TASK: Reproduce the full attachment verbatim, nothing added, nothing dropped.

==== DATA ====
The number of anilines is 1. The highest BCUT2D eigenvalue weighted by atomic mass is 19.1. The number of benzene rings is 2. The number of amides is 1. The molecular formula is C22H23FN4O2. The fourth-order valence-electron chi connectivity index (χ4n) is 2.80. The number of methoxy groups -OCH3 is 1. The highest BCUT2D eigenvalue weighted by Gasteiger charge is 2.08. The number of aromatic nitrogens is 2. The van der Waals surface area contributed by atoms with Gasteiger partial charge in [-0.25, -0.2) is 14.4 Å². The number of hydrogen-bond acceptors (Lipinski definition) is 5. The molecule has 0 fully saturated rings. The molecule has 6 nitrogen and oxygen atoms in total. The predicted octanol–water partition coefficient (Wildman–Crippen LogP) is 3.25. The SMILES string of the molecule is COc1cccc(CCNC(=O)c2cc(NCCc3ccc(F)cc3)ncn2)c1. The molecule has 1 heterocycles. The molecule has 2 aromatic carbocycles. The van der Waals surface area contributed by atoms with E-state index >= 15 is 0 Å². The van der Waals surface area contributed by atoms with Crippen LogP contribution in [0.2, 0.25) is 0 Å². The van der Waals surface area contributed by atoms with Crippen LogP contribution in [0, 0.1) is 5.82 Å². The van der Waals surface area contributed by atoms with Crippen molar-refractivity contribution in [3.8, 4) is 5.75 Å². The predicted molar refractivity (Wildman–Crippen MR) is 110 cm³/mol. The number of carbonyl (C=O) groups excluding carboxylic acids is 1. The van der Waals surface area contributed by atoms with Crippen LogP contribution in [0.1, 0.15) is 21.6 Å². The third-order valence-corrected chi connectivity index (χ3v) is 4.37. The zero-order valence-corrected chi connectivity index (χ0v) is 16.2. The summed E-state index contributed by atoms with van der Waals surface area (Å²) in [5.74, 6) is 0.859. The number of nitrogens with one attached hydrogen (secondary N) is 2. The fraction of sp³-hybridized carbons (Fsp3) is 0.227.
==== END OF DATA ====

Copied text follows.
The number of anilines is 1. The highest BCUT2D eigenvalue weighted by atomic mass is 19.1. The number of benzene rings is 2. The number of amides is 1. The molecular formula is C22H23FN4O2. The fourth-order valence-electron chi connectivity index (χ4n) is 2.80. The number of methoxy groups -OCH3 is 1. The highest BCUT2D eigenvalue weighted by Gasteiger charge is 2.08. The number of aromatic nitrogens is 2. The van der Waals surface area contributed by atoms with Gasteiger partial charge in [-0.25, -0.2) is 14.4 Å². The number of hydrogen-bond acceptors (Lipinski definition) is 5. The molecule has 0 fully saturated rings. The molecule has 6 nitrogen and oxygen atoms in total. The predicted octanol–water partition coefficient (Wildman–Crippen LogP) is 3.25. The SMILES string of the molecule is COc1cccc(CCNC(=O)c2cc(NCCc3ccc(F)cc3)ncn2)c1. The molecule has 1 heterocycles. The molecule has 2 aromatic carbocycles. The van der Waals surface area contributed by atoms with E-state index >= 15 is 0 Å². The van der Waals surface area contributed by atoms with Crippen LogP contribution in [0.2, 0.25) is 0 Å². The van der Waals surface area contributed by atoms with Crippen LogP contribution in [0, 0.1) is 5.82 Å². The van der Waals surface area contributed by atoms with Crippen molar-refractivity contribution in [3.8, 4) is 5.75 Å². The predicted molar refractivity (Wildman–Crippen MR) is 110 cm³/mol. The number of carbonyl (C=O) groups excluding carboxylic acids is 1. The van der Waals surface area contributed by atoms with Crippen LogP contribution in [0.1, 0.15) is 21.6 Å². The third-order valence-corrected chi connectivity index (χ3v) is 4.37. The zero-order valence-corrected chi connectivity index (χ0v) is 16.2. The summed E-state index contributed by atoms with van der Waals surface area (Å²) in [5.74, 6) is 0.859. The number of nitrogens with one attached hydrogen (secondary N) is 2. The fraction of sp³-hybridized carbons (Fsp3) is 0.227.